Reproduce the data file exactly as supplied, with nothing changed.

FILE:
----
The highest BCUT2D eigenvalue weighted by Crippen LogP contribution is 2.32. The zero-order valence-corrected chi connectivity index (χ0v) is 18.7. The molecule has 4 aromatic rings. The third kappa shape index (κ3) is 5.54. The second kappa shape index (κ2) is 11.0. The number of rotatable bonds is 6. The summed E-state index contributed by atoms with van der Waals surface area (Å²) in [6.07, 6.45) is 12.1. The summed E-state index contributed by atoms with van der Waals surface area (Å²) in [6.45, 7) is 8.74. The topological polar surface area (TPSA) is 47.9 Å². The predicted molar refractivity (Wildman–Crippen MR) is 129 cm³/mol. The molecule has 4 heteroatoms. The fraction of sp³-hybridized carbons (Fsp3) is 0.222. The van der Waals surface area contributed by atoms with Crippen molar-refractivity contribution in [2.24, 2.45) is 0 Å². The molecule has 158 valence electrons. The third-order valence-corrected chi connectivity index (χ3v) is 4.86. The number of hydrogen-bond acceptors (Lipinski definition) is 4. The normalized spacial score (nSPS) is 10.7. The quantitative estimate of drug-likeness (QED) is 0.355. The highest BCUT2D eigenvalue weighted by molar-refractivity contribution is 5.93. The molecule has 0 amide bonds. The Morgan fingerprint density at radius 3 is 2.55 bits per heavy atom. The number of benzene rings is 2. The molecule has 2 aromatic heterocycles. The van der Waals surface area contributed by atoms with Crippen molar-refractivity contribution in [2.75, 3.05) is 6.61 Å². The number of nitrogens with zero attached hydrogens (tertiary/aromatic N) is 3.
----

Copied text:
The highest BCUT2D eigenvalue weighted by Crippen LogP contribution is 2.32. The zero-order valence-corrected chi connectivity index (χ0v) is 18.7. The molecule has 4 aromatic rings. The third kappa shape index (κ3) is 5.54. The second kappa shape index (κ2) is 11.0. The number of rotatable bonds is 6. The summed E-state index contributed by atoms with van der Waals surface area (Å²) in [6.07, 6.45) is 12.1. The summed E-state index contributed by atoms with van der Waals surface area (Å²) in [6.45, 7) is 8.74. The topological polar surface area (TPSA) is 47.9 Å². The predicted molar refractivity (Wildman–Crippen MR) is 129 cm³/mol. The molecule has 4 heteroatoms. The fraction of sp³-hybridized carbons (Fsp3) is 0.222. The van der Waals surface area contributed by atoms with Crippen molar-refractivity contribution in [2.24, 2.45) is 0 Å². The molecule has 158 valence electrons. The third-order valence-corrected chi connectivity index (χ3v) is 4.86. The number of hydrogen-bond acceptors (Lipinski definition) is 4. The normalized spacial score (nSPS) is 10.7. The quantitative estimate of drug-likeness (QED) is 0.355. The highest BCUT2D eigenvalue weighted by molar-refractivity contribution is 5.93. The molecule has 0 amide bonds. The Morgan fingerprint density at radius 3 is 2.55 bits per heavy atom. The number of benzene rings is 2. The molecule has 2 aromatic heterocycles. The van der Waals surface area contributed by atoms with Crippen molar-refractivity contribution in [2.75, 3.05) is 6.61 Å². The number of nitrogens with zero attached hydrogens (tertiary/aromatic N) is 3.